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By engaging deeply with United States' legal and political history, Gendered Citizenship illuminates the ideological contours of the original struggle over the ERA. Through an examination of almost-forty different archival collections, several court cases, and a multitude of government documents, Gendered Citizenship unearths the array of both men and women who participated in the original conflict. In the process, Gendered Citizenship takes the struggle over the ERA in an entirely new direction. Rather than focusing on the familiar theme of why the ERA failed to gain enactment, Gendered Citizenship explores how the debates over the ERA transcended traditional political divides of the early to mid-twentieth century and ultimately redefined the concept of citizenship in the United States. 

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Author of Feminism in Minutes and Activists Assemble: We are all Equal!

"Rebecca DeWolf's Gendered Citizenship impressively chronicles the competing civic ideologies--protectionism and emancipationism--present in the early fight for the ERA, showing us that how we understand gender regardless of political party has been foundational to the fight for women's legal equality...Readers should consider Gendered Citizenship essential reading for crafting a 21st legal playbook that counters biological determinism and champions true legal gender equity!"


Historian and Educator. Review of Gendered Citizenship for the Society of U.S. Intellectual History

"DeWolf guides readers back to the original ERA conflict to dissect its roots, explicate what it meant, and trace how lingering gender inequality stems from it...Gendered Citizenship is a must-read for history lovers, policy wonks, women's rights activists, and anyone else interested in how the U.S. government can support gender equality."


author of Vigilante Feminists and Agents of Destiny: Violence, Empowerment, and the Teenage/Super Heroine

"This changes the game, in terms of what we have at our disposal now to talk about the forces that have historically supported or rejected not only the ERA but the ideological positions that coalesce to support or reject the ERA...the book is important because it is an original way of looking at a topic that many folks think has been fully covered, but DeWolf’s book proves has been missing major pieces. The attention paid to this particular historical time period, and the particular lens of looking at the topic from the vantage point of emancipationism and protectionism, is extremely valuable as a contribution to the field. It is meticulously historically researched, using relevant primary source archives, and appropriate secondary sources where needed."


author of Gilded Suffragists: The New York Socialites Who Fought for Women’s Right to Vote

“Like the sun peeking through the clouds, Rebecca DeWolf’s groundbreaking book clears the fog that has long surrounded the Equal Rights Amendment. . . . Anyone who wants to understand why the ERA is not yet law would be well advised to read this book.”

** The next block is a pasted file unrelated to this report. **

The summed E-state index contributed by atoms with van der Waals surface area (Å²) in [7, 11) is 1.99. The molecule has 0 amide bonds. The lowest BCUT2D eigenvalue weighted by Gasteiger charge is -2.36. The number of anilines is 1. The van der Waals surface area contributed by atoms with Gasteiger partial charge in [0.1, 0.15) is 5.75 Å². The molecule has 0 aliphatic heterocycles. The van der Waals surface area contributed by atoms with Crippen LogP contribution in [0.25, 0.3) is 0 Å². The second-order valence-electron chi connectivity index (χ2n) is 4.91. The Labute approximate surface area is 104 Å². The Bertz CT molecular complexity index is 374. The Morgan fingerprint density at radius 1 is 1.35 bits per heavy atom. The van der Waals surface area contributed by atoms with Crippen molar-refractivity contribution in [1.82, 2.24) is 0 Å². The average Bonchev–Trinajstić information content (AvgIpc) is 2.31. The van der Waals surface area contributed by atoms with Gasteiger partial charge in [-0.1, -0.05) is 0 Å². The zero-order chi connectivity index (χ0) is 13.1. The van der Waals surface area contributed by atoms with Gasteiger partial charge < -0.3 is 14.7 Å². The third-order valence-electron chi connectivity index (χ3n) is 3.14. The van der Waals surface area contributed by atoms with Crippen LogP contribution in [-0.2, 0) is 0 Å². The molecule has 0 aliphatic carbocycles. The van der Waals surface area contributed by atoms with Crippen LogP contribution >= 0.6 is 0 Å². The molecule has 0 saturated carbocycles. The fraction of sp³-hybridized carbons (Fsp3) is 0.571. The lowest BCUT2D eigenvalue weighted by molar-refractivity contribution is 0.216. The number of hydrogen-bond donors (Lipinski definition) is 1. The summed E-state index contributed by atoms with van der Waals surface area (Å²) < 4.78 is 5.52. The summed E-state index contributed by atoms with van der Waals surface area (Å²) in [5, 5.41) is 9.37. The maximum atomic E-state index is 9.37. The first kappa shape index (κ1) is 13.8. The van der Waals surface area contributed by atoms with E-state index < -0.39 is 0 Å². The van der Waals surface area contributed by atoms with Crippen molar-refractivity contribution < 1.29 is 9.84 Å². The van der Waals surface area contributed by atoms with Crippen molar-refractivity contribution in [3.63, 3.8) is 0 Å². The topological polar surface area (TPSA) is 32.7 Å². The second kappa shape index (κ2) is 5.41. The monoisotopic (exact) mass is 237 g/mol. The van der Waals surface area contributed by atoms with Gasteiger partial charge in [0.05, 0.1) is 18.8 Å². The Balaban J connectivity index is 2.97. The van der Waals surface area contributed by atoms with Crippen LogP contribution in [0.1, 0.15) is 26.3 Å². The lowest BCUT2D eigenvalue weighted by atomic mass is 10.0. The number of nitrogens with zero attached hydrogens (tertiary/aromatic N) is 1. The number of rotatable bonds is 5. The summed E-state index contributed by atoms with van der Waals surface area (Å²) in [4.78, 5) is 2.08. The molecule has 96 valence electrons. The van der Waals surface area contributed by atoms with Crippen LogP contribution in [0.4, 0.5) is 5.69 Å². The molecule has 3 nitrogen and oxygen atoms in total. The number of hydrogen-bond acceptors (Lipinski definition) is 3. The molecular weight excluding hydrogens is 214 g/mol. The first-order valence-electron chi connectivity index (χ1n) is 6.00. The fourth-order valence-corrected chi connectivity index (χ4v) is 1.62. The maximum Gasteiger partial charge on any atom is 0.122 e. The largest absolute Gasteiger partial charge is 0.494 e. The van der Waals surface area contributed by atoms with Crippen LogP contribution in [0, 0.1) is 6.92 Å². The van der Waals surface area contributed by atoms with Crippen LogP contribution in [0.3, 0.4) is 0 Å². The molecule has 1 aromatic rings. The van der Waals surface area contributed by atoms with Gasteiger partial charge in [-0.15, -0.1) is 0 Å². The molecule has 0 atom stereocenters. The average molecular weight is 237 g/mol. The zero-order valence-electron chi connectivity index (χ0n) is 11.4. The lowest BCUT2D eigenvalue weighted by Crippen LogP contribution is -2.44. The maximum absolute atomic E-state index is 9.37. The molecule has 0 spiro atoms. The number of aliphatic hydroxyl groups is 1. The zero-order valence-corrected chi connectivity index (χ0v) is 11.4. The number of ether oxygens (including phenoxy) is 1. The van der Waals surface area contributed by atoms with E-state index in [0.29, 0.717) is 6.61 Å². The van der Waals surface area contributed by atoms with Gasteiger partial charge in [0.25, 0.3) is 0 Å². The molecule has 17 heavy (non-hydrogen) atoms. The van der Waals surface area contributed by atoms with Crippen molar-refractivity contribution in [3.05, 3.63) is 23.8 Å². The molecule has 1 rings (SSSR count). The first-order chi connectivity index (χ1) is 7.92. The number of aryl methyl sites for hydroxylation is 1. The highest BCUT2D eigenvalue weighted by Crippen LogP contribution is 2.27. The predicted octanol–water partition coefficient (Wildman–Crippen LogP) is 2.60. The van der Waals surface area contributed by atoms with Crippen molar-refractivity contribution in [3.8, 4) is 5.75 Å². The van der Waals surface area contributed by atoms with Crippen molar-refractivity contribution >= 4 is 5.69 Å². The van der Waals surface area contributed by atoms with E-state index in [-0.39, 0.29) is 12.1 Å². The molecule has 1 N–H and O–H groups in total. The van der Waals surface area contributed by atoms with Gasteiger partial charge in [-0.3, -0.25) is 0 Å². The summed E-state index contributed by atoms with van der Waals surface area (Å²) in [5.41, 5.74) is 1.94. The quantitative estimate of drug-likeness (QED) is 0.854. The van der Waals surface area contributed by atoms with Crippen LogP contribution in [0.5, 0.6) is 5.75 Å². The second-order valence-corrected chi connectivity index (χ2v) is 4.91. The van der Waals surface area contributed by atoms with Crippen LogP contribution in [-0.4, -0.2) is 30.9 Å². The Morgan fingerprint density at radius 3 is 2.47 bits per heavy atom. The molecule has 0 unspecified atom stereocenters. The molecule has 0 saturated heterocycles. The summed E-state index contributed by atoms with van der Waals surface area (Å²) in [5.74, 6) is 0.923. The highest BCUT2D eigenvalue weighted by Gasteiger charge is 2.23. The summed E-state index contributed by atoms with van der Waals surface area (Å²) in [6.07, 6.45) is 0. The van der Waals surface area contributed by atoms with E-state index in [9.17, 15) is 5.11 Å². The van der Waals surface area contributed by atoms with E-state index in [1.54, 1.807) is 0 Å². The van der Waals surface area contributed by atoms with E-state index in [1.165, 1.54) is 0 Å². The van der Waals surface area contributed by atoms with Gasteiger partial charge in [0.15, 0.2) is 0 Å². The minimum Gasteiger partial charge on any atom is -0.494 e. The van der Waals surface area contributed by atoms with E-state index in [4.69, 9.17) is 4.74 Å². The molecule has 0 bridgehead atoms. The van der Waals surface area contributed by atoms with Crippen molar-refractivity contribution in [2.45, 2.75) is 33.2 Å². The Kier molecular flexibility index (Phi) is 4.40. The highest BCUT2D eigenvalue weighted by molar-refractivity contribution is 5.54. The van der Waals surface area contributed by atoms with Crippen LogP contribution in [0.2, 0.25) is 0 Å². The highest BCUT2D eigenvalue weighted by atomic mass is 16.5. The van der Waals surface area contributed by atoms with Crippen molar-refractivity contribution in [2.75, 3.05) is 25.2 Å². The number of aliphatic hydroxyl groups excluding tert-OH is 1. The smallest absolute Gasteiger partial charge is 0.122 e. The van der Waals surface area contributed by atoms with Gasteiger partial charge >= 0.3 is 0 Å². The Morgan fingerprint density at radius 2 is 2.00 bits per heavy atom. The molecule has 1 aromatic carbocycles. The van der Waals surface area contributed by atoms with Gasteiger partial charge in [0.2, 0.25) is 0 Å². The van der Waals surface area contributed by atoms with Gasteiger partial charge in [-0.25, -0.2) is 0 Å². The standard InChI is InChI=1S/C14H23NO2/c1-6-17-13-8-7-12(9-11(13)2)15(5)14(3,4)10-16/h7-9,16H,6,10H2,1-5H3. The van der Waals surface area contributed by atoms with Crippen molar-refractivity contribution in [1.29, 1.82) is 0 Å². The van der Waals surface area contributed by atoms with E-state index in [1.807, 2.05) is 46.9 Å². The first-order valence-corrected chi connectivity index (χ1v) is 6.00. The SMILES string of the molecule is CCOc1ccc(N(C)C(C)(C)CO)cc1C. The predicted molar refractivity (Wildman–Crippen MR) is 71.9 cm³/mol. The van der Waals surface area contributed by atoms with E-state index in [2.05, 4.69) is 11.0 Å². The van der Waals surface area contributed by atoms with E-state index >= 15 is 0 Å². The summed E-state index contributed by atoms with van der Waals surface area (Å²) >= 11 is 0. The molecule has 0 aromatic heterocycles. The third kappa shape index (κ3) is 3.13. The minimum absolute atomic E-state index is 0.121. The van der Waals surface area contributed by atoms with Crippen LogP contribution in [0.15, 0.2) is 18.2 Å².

executive director of the Women and Politics Institute at American University

“Rebecca DeWolf has brought us a meticulously researched and vividly detailed account of the original ERA conflict that provides readers with rich context to trace how the arguments against gender equality of nearly a century ago continue to shape our cultural attitudes about the role and duties of women in the domestic sphere today.”


former executive director of the National Woman’s Party at the Belmont-Paul Women’s Equality National Monument

“By tracing the origins of the ERA from the ratification of the Nineteenth Amendment to 1963, DeWolf offers a deep legal and judicial review of the debate around what constitutes equality under the law and the very nature of citizenship.”


author of Lincoln’s Generals’ Wives: Four Women Who Influenced the Civil War—For Better and For Worse

“DeWolf’s thoughtful analysis of the forty-year struggle [between the ERA’s advocates and its foes] reveals that their disagreements were primarily ideological, not political. . . . This is a deep dive into the enduring constitutional struggle over the meaning of citizenship, a story that DeWolf tells with deep understanding and critical insight.”


author of The Long Southern Strategy: How Chasing White Voters in the South Changed American Politics

“Rebecca DeWolf has given us a book we desperately need—perhaps now more than ever. In Gendered Citizenship DeWolf peels back the layers of conflict surrounding the Equal Rights Amendment . . . to the core question regarding the true scope of American citizenship that arose in the wake of the passage of the Nineteenth Amendment securing women’s suffrage in 1920.”

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